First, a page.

2. Reduce the threats posed to the species of conservation significance listed species by pest species on Arkaba.

Aerial and ground based goat control programs have been conducted which have significantly reduced the impact of the threats of grazing by goats on colonies of Yellow-footed Rock Wallaby across the property. Programs to control feral cats and foxes have also been undertaken. The feral control programs have also benefitted other species including the Short-beaked Echidna with increasing sightings. 

3. Reduction in grazing pressure from domestic stock and feral animals on native vegetation communities.

Widespread regeneration and recovery of plant communities has occurred across Arkaba in following the removal of stock and ongoing efforts to reduce grazing impacts of feral goats. Permanent monitoring sites have been established to assess the recovery of a range of vegetation communities across the property and regeneration of native plants.

Positive signs already evident include the recovery of extremely long-lived species such a Bullock Bush, Narrow-leafed Emu Bush, Oswald’s Wattle and Leafless Cherry at monitoring sites and more broadly across the property. Regeneration of other species such as Elegant Wattle, Bitter Saltbush and Copperburrs show the ability of the country to recover from prolonged grazing impacts.

Regeneration of native grasses previously grazed by stock, including Bottle-washers, Wallaby and Wire Grass, is increasing though exotic weed species are still prevalent in many areas where there was high grazing pressure such as around natural springs and waterholes and artificial waterpoints.

4. Reduction in grazing pressure from domestic stock and feral animals on permanent springs and waterholes and riparian vegetation communities on Arkaba.

Natural springs and waterholes that occur at locations across the property provide critical refuge for native wildlife. The water and vegetation surrounding these areas was highly impacted by domestic stock and feral goats that concentrated in these areas during the extreme heat of summer. Permanent monitoring sites were established to assess the recovery of vegetation and water quality following the removal of stock and ongoing control of feral goats. The main assessment components are water quality, soil/bank condition and vegetation condition. Preliminary surveys found that 19% of springs were in good condition, 69% in fair condition, 12% in poor condition.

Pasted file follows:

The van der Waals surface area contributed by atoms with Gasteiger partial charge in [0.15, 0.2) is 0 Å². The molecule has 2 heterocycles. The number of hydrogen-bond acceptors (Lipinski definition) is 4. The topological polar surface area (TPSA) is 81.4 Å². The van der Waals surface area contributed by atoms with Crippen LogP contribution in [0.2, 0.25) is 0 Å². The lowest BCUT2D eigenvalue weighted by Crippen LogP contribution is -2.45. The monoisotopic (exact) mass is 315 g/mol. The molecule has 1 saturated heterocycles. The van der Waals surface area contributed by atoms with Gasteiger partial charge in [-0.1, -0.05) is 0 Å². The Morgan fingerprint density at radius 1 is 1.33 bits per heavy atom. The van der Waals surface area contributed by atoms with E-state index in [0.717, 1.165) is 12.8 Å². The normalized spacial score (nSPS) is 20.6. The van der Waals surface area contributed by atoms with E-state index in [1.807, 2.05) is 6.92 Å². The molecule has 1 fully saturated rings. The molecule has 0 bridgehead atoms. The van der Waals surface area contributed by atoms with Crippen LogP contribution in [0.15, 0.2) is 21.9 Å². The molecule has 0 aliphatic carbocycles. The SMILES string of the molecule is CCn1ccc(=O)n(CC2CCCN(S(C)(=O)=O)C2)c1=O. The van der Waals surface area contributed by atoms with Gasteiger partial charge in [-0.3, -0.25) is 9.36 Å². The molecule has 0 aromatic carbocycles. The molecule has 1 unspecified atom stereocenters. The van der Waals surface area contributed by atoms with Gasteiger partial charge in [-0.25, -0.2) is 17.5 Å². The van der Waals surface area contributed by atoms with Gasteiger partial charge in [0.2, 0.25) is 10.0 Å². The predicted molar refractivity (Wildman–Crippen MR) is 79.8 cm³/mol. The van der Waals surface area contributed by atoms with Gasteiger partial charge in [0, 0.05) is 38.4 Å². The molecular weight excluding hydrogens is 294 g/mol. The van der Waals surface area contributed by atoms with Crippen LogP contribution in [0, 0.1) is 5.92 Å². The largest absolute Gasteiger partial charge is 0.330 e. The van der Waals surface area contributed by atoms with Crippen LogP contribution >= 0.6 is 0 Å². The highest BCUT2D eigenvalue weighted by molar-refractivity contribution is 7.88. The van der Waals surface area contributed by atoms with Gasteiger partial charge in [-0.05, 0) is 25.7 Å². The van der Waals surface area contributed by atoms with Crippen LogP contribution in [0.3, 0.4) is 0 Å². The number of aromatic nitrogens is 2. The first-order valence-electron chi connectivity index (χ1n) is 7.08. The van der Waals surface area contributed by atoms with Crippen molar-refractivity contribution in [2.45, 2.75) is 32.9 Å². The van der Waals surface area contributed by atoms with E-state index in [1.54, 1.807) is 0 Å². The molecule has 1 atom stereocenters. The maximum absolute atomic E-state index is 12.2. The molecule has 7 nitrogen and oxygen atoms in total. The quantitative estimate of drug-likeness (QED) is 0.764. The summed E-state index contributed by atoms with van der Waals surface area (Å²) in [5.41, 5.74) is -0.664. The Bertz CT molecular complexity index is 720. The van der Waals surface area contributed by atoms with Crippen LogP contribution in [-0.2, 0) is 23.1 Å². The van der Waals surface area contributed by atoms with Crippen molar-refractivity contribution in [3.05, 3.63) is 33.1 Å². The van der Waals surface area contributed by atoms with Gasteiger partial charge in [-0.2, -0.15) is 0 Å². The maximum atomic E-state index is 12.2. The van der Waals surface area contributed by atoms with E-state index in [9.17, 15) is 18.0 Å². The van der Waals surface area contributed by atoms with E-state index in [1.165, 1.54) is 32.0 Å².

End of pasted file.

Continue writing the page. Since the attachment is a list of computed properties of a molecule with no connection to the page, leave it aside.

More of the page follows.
Surveys to measure the health of Red Gum communities have also been conducted along a number of major creek lines across Arkaba. Features such as the presence of regenerating or dieback of Redgums in these areas provide a snapshot of creekline health that can continue to be tracked over time. We have also conducted more detailed assessments of Redgums at permanent monitoring sites on major creeklines that include tree girth, canopy cover and health, and presence of nesting hollows.

Our success

We are seeing the fruits of our labour with the return of native species and the regeneration of native habitat.

Ongoing controls over 7 years alongside continued habitat rehabilitation through eradication of invasive non-native plants, arresting of soil erosion and the ecological surveys conducted throughout the varying habitats on Arkaba have had some exciting results: 

Goats removed
Foxes disappeared
Feral cats no longer
Native animals lived

In 2016 Arkaba was proudly announced as one of the three finalists in the Conserving the Natural World category of the esteemed National Geographic World Legacy Awards which recognises outstanding support for the preservation of nature, restoring natural habitat and protecting rare and endangered species, whether on land or in the oceans.

Our ongoing commitment

As part of the Wild Bush Luxury collection we make a firm commitment to the principles of sustainability and conservation while hosting guests in this ecologically unique environment.

From energy usage to waste disposal; our choice of linen; our recycling of bottles (we filter our own water and do not use plastic mineral water bottles) or our use of eco-certified cleaning materials has been carefully planned to minimise our impact on the land and we are constantly reviewing and improving our strategies

Australian Wildlife Conservancy

Arkaba is a proud supporter of the Australian Wildlife Conservancy (AWC), the largest private owner of land for conservation in Australia, protecting endangered wildlife across more than 3.85 million hectares in iconic regions such as the Kimberley, Cape York, Lake Eyre and the Top End. 

The AWC was established more than 10 years ago because Australia has the worst mammal extinction rate in the world and a very high proportion of our surviving animals and plants (over 1,700 species) are listed as threatened with extinction (such as the Pygmy Possum pictured to the right).

“Business as usual” for conservation in Australia will mean additional extinctions. AWC is therefore developing and implementing a new model for conservation to reverse the decline in our wildlife.

Their strategy is simple:

  • Establish sanctuaries by acquiring land and through partnerships with landholders; and
  • Implement practical land management – feral animal control and fire management – informed by good science.

For more information about the Australian Wildlife Conservancy and the fantastic work they are doing please click here.

You can participate in conservation activities.